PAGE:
THAT VELVETY, STARLIT BOWL ABOVE US: So many odes and sonnets and short stories and films have made comment, over the ages, about how we all share the same sky. That goes for modern people, the humans around today, co-existing, but also the earthlings who lived on the planet before we got here. But it hasn't been quite the same sky for the last century-plus, give or take, not in many places. True, we do have wonders like planes and satellites dotting the heavens now, and thank goodness, too -- we get to travel vast distances to see family and we have our contemporary communications -- but nighttime has visibly changed in many metropolitan areas. No longer is the Milky Way a lush and deep spectacle for those staring up, as it was a few centuries ago, nightly, depending on cloud cover. Now we often must search to find easier celestial stand-outs like Orion's belt or the Big Dipper. Thus seeking out dark sky, truly dark sky, the velvety starlit bowl that came standard just a few generations back, is part of what the International Dark Sky Association supports. And it supports a week called International Dark Sky Week, too, which is glows -- or rather dims -- through Sunday, April 19.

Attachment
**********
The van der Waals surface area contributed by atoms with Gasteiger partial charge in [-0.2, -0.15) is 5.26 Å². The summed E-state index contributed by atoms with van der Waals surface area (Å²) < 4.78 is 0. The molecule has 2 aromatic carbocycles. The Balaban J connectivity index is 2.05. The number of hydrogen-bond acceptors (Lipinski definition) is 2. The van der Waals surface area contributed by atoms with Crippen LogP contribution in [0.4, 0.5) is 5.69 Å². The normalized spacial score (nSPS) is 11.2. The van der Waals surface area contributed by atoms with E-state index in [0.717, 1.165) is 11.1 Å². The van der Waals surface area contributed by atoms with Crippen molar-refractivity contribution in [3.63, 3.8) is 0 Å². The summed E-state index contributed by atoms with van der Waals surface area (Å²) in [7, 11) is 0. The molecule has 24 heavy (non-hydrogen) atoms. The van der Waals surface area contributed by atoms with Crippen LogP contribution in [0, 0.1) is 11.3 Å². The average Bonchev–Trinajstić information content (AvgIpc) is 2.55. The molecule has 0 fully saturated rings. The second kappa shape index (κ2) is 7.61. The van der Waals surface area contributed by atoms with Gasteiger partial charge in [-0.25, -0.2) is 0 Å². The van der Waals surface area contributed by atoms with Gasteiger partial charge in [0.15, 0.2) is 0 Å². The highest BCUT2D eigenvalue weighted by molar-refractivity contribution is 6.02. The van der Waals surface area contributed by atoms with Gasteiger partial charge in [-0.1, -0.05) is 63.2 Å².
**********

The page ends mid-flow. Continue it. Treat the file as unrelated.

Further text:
TO "INSPIRE PEOPLE": One of the purposes of the week is to "(i)nspire people to celebrate the beauty of the night sky." Energy waste, the impact on the environment, and other topics are considered throughout the lights-off stretch. But you can simply celebrate it by finding the low-light-iest place you can access, in your region, and making contact, at least visually, with signs of our galaxy. California is also home to two Dark Sky places: Borrego Springs, an official International Dark Sky Community, and Death Valley National Park, an International Dark Sky Park. And hang tight for summertime: Some of our national parks throw Dark Sky events, where fans of the cosmos gather to stare up, socialize, and turn those flashlights off.